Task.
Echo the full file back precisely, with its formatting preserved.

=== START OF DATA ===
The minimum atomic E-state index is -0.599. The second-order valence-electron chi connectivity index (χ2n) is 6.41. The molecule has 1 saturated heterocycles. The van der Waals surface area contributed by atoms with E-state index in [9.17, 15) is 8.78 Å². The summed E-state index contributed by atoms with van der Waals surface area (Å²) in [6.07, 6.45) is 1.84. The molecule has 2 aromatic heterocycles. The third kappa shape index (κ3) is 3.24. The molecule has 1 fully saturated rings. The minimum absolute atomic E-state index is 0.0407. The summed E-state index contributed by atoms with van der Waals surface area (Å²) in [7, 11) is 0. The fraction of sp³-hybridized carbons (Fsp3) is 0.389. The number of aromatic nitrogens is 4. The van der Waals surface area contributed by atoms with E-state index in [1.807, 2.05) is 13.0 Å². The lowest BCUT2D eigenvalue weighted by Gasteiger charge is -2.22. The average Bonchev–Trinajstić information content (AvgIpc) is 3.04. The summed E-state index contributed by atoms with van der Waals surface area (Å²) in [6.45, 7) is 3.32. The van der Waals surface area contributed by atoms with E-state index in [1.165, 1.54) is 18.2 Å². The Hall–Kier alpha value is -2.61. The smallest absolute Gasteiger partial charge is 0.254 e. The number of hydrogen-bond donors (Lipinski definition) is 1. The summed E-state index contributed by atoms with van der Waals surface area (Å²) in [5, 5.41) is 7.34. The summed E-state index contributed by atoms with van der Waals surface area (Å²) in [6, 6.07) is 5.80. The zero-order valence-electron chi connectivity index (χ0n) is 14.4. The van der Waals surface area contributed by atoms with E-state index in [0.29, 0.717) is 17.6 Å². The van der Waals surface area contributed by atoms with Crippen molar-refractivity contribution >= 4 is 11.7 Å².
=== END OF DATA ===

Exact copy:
The minimum atomic E-state index is -0.599. The second-order valence-electron chi connectivity index (χ2n) is 6.41. The molecule has 1 saturated heterocycles. The van der Waals surface area contributed by atoms with E-state index in [9.17, 15) is 8.78 Å². The summed E-state index contributed by atoms with van der Waals surface area (Å²) in [6.07, 6.45) is 1.84. The molecule has 2 aromatic heterocycles. The third kappa shape index (κ3) is 3.24. The molecule has 1 fully saturated rings. The minimum absolute atomic E-state index is 0.0407. The summed E-state index contributed by atoms with van der Waals surface area (Å²) in [7, 11) is 0. The fraction of sp³-hybridized carbons (Fsp3) is 0.389. The number of aromatic nitrogens is 4. The van der Waals surface area contributed by atoms with E-state index in [1.807, 2.05) is 13.0 Å². The lowest BCUT2D eigenvalue weighted by Gasteiger charge is -2.22. The average Bonchev–Trinajstić information content (AvgIpc) is 3.04. The summed E-state index contributed by atoms with van der Waals surface area (Å²) in [6.45, 7) is 3.32. The van der Waals surface area contributed by atoms with E-state index in [1.165, 1.54) is 18.2 Å². The Hall–Kier alpha value is -2.61. The smallest absolute Gasteiger partial charge is 0.254 e. The number of hydrogen-bond donors (Lipinski definition) is 1. The summed E-state index contributed by atoms with van der Waals surface area (Å²) in [5, 5.41) is 7.34. The summed E-state index contributed by atoms with van der Waals surface area (Å²) in [6, 6.07) is 5.80. The zero-order valence-electron chi connectivity index (χ0n) is 14.4. The van der Waals surface area contributed by atoms with E-state index in [0.29, 0.717) is 17.6 Å². The van der Waals surface area contributed by atoms with Crippen molar-refractivity contribution >= 4 is 11.7 Å².